India and WOAH Collaborate to Strengthen One Health Approach for Pandemic Preparedness

The Department of Animal Husbandry & Dairying, Ministry of Fisheries Animal Husbandry & Dairying, Government of India, in collaboration with the World Organisation for Animal Health (WOAH), effectively conducted a multi-sectoral workshop titled “Risk-based management of spillover events in wildlife in India.” This workshop took place at the Radisson Hyderabad Hitec City, Hyderabad, spanning from September 11th to 12th, 2023.

More About the Workshop


The workshop’s inauguration was led by Dr. Abhijit Mitra, the Animal Husbandry Commissioner, and Dr. Hirofumi Kugita, the WOAH Regional Representative for Asia Pacific. This event featured prominent experts from WOAH.

The workshop brought together 25 participants representing various sectors. This includes Animal Husbandry, Human Health, and Wildlife, from six Indian states: Kerala, Uttarakhand, Karnataka, Madhya Pradesh, Odisha, and Telangana. Additionally, 13 experts from the ICAR-National Institute of Veterinary Epidemiology and Disease Informatics (NIVEDI) and the Centre for Wildlife IVRI participated in the workshop. Observers from WHO, FAO, USAID Rise, and the One Health Support Unit (OHSU) also contributed to the event.

Key Objectives

The workshop had a clear focus on four primary objectives:

  • Enhancing stakeholder knowledge about wildlife-origin disease risk analysis.
  • Conducting a comprehensive gap analysis of India’s risk assessment and management.
  • Simulating disease spillover scenarios to better understand potential challenges.
  • Promoting communication and awareness among relevant stakeholders.

The concluding discussions of the workshop emphasized the way forward, underlining the critical importance of adopting a One Health approach, fostering cross-sectoral collaboration, and strengthening pandemic preparedness.

Throughout the two-day event, seven sessions were conducted, including two dedicated to risk analysis simulations—one for a hypothetical “disease X” scenario and another specifically tailored to India’s context.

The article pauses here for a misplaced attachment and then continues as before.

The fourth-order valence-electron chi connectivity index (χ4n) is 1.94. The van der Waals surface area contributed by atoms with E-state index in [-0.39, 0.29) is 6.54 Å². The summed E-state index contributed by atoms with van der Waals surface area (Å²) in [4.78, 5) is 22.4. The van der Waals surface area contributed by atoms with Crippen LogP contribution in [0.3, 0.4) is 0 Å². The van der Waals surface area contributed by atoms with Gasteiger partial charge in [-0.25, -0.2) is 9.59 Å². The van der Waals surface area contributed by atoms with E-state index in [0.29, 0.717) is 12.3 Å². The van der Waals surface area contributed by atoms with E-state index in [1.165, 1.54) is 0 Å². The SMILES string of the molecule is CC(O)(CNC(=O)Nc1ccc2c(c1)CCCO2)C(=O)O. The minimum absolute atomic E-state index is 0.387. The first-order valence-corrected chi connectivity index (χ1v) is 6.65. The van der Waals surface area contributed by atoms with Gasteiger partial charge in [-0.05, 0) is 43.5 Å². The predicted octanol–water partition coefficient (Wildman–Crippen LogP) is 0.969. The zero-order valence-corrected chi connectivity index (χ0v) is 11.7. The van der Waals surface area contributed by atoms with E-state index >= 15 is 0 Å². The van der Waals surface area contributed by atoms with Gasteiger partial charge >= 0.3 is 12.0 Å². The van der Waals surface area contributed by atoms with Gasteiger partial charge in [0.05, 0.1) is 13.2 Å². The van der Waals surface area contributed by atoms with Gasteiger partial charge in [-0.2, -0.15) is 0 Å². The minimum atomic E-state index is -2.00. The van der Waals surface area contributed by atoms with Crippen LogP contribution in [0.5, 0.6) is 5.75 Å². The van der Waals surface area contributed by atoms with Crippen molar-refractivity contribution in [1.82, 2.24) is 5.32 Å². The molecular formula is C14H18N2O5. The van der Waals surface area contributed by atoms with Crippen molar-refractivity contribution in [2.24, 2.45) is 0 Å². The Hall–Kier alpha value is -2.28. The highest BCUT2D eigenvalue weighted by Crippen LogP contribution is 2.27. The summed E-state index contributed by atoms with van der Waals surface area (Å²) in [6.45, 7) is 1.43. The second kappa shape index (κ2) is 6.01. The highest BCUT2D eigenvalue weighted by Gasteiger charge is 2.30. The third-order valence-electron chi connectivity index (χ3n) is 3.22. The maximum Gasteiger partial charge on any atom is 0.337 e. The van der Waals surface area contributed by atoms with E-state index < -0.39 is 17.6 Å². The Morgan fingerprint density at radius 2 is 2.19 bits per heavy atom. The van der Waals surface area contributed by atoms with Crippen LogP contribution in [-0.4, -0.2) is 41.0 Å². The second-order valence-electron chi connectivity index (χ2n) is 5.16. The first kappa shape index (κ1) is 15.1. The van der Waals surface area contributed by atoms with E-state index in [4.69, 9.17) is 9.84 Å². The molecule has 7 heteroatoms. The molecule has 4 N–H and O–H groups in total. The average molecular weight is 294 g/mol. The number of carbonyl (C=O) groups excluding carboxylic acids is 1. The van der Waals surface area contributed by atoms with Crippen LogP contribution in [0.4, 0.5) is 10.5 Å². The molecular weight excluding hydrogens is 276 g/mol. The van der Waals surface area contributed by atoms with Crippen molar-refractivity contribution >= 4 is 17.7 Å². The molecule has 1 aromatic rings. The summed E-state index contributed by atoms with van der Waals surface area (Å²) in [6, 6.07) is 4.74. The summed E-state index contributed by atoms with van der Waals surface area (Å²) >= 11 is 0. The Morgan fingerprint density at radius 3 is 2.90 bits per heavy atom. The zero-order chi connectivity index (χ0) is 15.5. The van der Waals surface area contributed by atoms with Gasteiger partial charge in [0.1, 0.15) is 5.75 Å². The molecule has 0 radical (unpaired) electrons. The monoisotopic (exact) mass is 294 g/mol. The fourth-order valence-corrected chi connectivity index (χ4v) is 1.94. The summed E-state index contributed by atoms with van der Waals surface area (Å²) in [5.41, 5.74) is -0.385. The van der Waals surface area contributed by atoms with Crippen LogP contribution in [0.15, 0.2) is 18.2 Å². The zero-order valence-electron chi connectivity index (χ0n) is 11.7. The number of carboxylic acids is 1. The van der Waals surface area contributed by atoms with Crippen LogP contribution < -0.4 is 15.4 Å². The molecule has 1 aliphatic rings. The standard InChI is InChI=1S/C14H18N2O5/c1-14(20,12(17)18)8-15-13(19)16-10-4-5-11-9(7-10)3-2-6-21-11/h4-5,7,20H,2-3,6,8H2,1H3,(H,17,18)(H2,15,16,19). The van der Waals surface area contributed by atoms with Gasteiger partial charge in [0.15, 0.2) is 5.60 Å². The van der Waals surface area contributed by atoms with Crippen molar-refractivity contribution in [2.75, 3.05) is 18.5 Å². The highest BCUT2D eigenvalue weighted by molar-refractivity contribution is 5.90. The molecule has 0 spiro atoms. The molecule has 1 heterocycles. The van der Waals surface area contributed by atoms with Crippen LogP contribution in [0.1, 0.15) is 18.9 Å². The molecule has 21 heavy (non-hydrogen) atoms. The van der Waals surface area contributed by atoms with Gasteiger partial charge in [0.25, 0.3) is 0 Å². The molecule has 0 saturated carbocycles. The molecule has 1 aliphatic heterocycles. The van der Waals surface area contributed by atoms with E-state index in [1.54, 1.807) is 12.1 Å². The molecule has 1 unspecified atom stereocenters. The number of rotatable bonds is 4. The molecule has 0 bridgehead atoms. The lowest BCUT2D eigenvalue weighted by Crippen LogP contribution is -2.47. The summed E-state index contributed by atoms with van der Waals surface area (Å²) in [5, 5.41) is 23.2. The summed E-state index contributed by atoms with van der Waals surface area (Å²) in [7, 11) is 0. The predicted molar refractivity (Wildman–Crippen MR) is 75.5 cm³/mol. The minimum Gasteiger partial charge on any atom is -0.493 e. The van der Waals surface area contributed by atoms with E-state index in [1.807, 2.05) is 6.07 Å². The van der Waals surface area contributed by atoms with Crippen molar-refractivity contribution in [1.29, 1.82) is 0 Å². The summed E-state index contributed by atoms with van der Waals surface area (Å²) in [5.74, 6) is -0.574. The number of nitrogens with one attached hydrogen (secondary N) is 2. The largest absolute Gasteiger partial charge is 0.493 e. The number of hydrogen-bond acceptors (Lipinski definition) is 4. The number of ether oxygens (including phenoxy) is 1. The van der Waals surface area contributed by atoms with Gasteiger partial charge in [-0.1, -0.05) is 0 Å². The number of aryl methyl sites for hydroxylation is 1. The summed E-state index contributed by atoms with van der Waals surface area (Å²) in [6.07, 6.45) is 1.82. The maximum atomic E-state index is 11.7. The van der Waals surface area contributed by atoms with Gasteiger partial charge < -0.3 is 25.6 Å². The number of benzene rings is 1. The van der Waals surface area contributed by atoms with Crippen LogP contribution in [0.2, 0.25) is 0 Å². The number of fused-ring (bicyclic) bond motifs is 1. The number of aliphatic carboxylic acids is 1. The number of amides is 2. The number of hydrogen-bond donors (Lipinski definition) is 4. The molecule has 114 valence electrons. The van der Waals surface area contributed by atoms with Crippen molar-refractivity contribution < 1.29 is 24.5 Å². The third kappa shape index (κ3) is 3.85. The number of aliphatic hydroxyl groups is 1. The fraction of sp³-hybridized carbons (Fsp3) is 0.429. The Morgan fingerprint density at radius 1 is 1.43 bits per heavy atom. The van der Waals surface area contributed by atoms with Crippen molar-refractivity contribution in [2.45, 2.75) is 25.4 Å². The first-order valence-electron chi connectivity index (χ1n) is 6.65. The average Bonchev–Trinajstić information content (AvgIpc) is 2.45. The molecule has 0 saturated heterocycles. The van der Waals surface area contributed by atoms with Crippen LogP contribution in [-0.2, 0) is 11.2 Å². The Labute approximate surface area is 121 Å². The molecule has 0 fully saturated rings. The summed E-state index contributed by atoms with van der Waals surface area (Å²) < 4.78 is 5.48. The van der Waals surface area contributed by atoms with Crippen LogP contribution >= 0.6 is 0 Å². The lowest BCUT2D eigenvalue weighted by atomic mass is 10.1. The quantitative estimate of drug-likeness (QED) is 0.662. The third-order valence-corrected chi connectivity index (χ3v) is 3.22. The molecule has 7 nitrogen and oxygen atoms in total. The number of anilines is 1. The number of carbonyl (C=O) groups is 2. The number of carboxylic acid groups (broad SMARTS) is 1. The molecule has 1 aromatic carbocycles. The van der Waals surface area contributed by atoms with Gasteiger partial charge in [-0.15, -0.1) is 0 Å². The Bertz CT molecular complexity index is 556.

The culmination of this workshop reinforced the need for collaborative efforts across sectors and the adoption of a One Health approach, all with the aim of ensuring a safer and more sustainable future for wildlife, ecosystems, and the health of humans and domestic animals.


The COVID-19 pandemic has served as a stark reminder of the imperative for countries and regions to enhance their preparedness for future pandemics. In this pursuit, WOAH is actively engaged in collaborative efforts with partners in the Quadripartite, which includes the Food and Agriculture Organization (FAO), World Health Organization (WHO), and United Nations Environment Programme (UNEP), to address these pressing issues.

In a world where the health of wildlife, domestic animals, and humans is intricately interconnected, the “One Health” approach, emphasizing collaboration and coordination, remains indispensable for a sustainable future. The joint efforts of WOAH and the Government of India in organizing this workshop exemplify their shared commitment to constructing a safer, healthier, and more sustainable world for all.

About the World Organisation for Animal Health (WOAH)

The World Organisation for Animal Health (WOAH) was formerly known as the Office International des Epizooties (OIE). It is an intergovernmental organization founded in 1924 to coordinate, support, and promote animal disease control.

WOAH has 182 Member Countries and Territories, and its mission is to improve animal health worldwide. The organization does this by:

  • Collecting and analyzing information on animal diseases and their global spread
  • Developing international standards for the prevention and control of animal diseases
  • Providing technical assistance and training to Member Countries
  • Advocating for animal health and welfare

WOAH plays a vital role in protecting global animal health and welfare. Its work helps to prevent the spread of animal diseases, which can have a devastating impact on livestock, wildlife, and humans.

Key Achievements of WOAH

  • WOAH played a key role in the global eradication of rinderpest, a deadly cattle disease. Rinderpest was eradicated in 2011, making it the first animal disease to be eradicated globally.
  • WOAH has worked closely with Member Countries to prevent and control avian influenza, also known as bird flu. Avian influenza can cause serious economic losses and can also pose a threat to human health.
  • WOAH has developed international standards for animal welfare. They are used by Member Countries to improve the lives of their animals. These standards cover a wide range of topics, including transportation, husbandry, and slaughter.

WOAH is a valuable resource for Member Countries and for the global community as a whole. Its work helps to protect animal health and welfare, which is essential for food security, economic development, and public health.


Download 500+ Free Ebooks (Limited Offer)👉👉